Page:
The third chapter in this report deals with court funding. After all, we are responsible for that in the end. The judiciary wants its independence. It is entitled to it. That is the system we need. Nonetheless, it needs enough money. As the population rises, more people find themselves in a position where they need to go to the Family Court or the AAT and they should not have to wait weeks and weeks. The courts should not be jam-packed, lousy, tatty backroom offices, because that is what they are. That is where people go to get some adjudication as to whether the laws of this nation have been followed properly in their favour or otherwise.

  In the nine years that I have been here, I have not heard—I say this to my own embarrassment because I could have raised it—a really shebang debate on court funding. Yet the courts are the administrators, if you like, of the system that we produce. We seem to dish them out a bit of money, give them a little bit of an increase here and there and think that we can leave it at that.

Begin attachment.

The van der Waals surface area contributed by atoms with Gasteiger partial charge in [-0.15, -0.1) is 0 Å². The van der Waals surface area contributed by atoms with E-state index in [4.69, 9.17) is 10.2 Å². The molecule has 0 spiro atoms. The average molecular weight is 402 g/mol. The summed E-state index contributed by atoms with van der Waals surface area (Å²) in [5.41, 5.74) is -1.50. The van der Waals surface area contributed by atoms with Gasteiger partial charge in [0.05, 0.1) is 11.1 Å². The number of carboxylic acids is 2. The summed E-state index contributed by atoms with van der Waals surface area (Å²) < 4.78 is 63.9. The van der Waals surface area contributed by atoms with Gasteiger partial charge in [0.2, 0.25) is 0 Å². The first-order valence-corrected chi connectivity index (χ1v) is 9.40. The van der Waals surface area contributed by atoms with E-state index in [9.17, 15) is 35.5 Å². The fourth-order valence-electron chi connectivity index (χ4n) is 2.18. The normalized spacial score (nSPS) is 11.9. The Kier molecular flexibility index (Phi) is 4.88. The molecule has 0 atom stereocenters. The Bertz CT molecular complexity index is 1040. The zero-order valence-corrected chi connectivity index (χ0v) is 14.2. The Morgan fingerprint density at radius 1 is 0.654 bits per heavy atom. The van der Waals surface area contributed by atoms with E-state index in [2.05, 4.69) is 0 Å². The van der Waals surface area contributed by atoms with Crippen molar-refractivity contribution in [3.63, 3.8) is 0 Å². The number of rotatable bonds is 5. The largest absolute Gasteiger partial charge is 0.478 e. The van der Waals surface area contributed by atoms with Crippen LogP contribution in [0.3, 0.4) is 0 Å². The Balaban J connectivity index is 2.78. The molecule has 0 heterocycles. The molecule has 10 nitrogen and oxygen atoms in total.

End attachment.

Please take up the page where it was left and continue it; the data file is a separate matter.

Court fees and charges are dealt with and that is also worth looking at. By and large, a lot of court fees and charges cannot be put up without our approval, although a lot of those changes need to be made. They may be made by instruments that are tabled and perhaps not brought to our attention. An example has been raised—in the end, I think it got left in this report—of changes to the Family Court rules requiring pleadings to be reintroduced. That went through here without a whisper.